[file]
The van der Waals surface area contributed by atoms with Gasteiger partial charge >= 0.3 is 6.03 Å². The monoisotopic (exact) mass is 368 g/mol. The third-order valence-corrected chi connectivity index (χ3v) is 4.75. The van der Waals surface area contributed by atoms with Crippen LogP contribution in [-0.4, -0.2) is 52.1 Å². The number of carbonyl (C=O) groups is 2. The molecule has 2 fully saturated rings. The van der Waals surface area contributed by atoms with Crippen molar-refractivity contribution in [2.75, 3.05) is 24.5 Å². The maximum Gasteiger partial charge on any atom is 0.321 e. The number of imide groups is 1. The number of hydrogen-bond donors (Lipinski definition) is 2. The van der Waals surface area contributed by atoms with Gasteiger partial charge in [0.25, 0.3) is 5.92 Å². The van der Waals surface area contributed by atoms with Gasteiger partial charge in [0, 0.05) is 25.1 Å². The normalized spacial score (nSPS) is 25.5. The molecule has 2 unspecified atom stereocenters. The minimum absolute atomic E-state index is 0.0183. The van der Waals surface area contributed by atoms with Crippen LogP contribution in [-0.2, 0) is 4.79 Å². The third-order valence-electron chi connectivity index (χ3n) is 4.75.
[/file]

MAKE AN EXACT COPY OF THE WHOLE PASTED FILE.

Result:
The van der Waals surface area contributed by atoms with Gasteiger partial charge >= 0.3 is 6.03 Å². The monoisotopic (exact) mass is 368 g/mol. The third-order valence-corrected chi connectivity index (χ3v) is 4.75. The van der Waals surface area contributed by atoms with Crippen LogP contribution in [-0.4, -0.2) is 52.1 Å². The number of carbonyl (C=O) groups is 2. The molecule has 2 fully saturated rings. The van der Waals surface area contributed by atoms with Crippen molar-refractivity contribution in [2.75, 3.05) is 24.5 Å². The maximum Gasteiger partial charge on any atom is 0.321 e. The number of imide groups is 1. The number of hydrogen-bond donors (Lipinski definition) is 2. The van der Waals surface area contributed by atoms with Gasteiger partial charge in [0.25, 0.3) is 5.92 Å². The van der Waals surface area contributed by atoms with Gasteiger partial charge in [0, 0.05) is 25.1 Å². The normalized spacial score (nSPS) is 25.5. The molecule has 2 unspecified atom stereocenters. The minimum absolute atomic E-state index is 0.0183. The van der Waals surface area contributed by atoms with Crippen LogP contribution in [-0.2, 0) is 4.79 Å². The third-order valence-electron chi connectivity index (χ3n) is 4.75.